Take the 2-minute tour ×
Mi Yodeya is a question and answer site for those who base their lives on Jewish law and tradition and anyone interested in learning more. It's 100% free, no registration required.

A few years back I found an on-line source for "prenumeraten." Just to enlighten those who don't know, before a sefer was published years ago, it would seem that feelers were sent out to find out who in the various Jewish communities would be interested in purchasing such a sefer. So these lists were published "somewhere."

It is apparently a useful genealogical resource, and thanks to Daniel Polakovic of the Jewish Museum in Prague, he was able to find my grandfather (Rabbi Leopold GOLDSTEIN) in the town of Kezmarok, Slovakia,Prenumeraten Sample on one such list of prenumeraten a few years ago. These lists were not always 100% correct, since they misspellings, etc., but one can figure them out.

I would like to see if his name (or any other friends/family members) appears on other such lists, but can no longer find that source, despite having "googled" to the best of my ability, and I'm a pretty good googler!

So can anyone help?

Thanks in advance.

share|improve this question
    
can you read Hebrew? If so, try hebrewbooks.org –  Shmuel Brin Jan 2 '12 at 20:54
    
Of course I tried that -- spelling it in English and Hebrew. It was only because I couldn't find anythin that I decided to post it here. –  Madeleine Jan 2 '12 at 21:15
1  
Prenumeraten looks like a Yiddish plural of the word that, in Polish, is prenumerata, in which case it seems to mean simply "subscriptions". –  msh210 Jan 2 '12 at 21:34
    
Your definition is certainly more succinct and accurate than mine. Thanks. Madeleine –  Madeleine Jan 3 '12 at 2:17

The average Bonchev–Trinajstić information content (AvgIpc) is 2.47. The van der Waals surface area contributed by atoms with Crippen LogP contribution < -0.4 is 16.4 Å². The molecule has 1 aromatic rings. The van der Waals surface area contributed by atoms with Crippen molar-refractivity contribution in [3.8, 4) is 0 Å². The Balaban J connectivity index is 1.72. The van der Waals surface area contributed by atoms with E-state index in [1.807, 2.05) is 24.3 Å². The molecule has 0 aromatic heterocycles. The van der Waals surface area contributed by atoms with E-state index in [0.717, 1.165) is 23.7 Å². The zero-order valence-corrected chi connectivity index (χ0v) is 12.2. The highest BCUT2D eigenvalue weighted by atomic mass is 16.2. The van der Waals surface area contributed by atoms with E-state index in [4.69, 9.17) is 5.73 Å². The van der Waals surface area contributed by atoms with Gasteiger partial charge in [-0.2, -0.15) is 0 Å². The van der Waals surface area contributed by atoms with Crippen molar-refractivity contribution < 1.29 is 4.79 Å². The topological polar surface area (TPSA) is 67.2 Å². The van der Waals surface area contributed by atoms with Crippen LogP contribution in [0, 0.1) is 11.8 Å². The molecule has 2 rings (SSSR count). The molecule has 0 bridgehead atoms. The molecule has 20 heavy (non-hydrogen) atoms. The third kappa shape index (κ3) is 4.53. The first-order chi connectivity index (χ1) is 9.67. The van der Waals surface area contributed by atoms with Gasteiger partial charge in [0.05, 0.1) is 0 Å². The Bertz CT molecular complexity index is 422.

4 Answers 4

You should contact Rabbi Yehuda Horovitz who is a world acclaimed genealogist in Jerusalem and owns the largest collection in the world of Prenumeranten lists. his email is: yudaron@yahoo.comh

share|improve this answer
1  
Thanks for the pointer and welcome to Mi Yodeya. I hope you stick around and enjoy the site. Please consider registering your account, which will give you access to more of the site's features. –  msh210 Dec 5 '12 at 14:46

Thanks to all who made some great suggestions.

First let me correct the spelling of the word: it should be PRENUMERANTEN (an extra N in there). I duly found the Berel Kagan book (at UCLA's Research library) and in Hebrewbooks.org, where his name is written as כהן for those who might also try to look).

So far, I personally have not found anything else that is relevant to me (yet!), but what I have noticed, is:

  1. In Kagan's book, if there is a reference to a sefer, without an author or year, there may be several sefarim from which one must find the right one that would have prenumeranten.
  2. Generally speaking, if there are any prenumeranten in a sefer, they are at the end of the sefer. That piece of knowledge is useful by itself and I wanted to share that with you.
  3. As a caveat, if you do a "Find" in a Hebrewbooks.org pdf, there are variations in spelling of Prenumeranten such as, in Yiddish, פרענומעראנטען , שמות הפערנומראנטין or in Hebrew שמות החתומים.

So it's something of a painful one-by-one process, but I'm learning a lot through doing this.

share|improve this answer
    
Thanks for sharing this knowledge! –  Dave Jan 28 '12 at 23:56

Looks like there was indeed a book of these published in 1975, which is available for viewing on the Internet Archive (see "View the book" in the sidebar). Here is a guide to using it, and this page on Hebrew Wikigenia mentions some reprints and updates to it.

share|improve this answer
1  
Thank you, but in looking for what I needed, this source referenced only the Chief Rabbis of the community, while my grandfather assisted the rabbi since it was not his full time job. But I appreciate your effort. –  Madeleine Jan 3 '12 at 2:14

Your best bet is probably Otzar Hachochma. Their online version is here (click on the rightmost link to enter as a guest). There is a search box on the top, in which you can search for terms like קעזמארק. In the free version, however, they only let you see snippets of the results. Also be aware that the search is based on OCR, which is not always accurate. Good luck!

share|improve this answer
    
THanks, Dave, but my search on that website resulted in a snippet about the Kezmarker's Rabbi son (Meir Gruenberg) in the USA. Wrong time period. But thanks for the reference. –  Madeleine Jan 3 '12 at 2:16

Your Answer

 
discard

By posting your answer, you agree to the privacy policy and terms of service.

Not the answer you're looking for? Browse other questions tagged or ask your own question.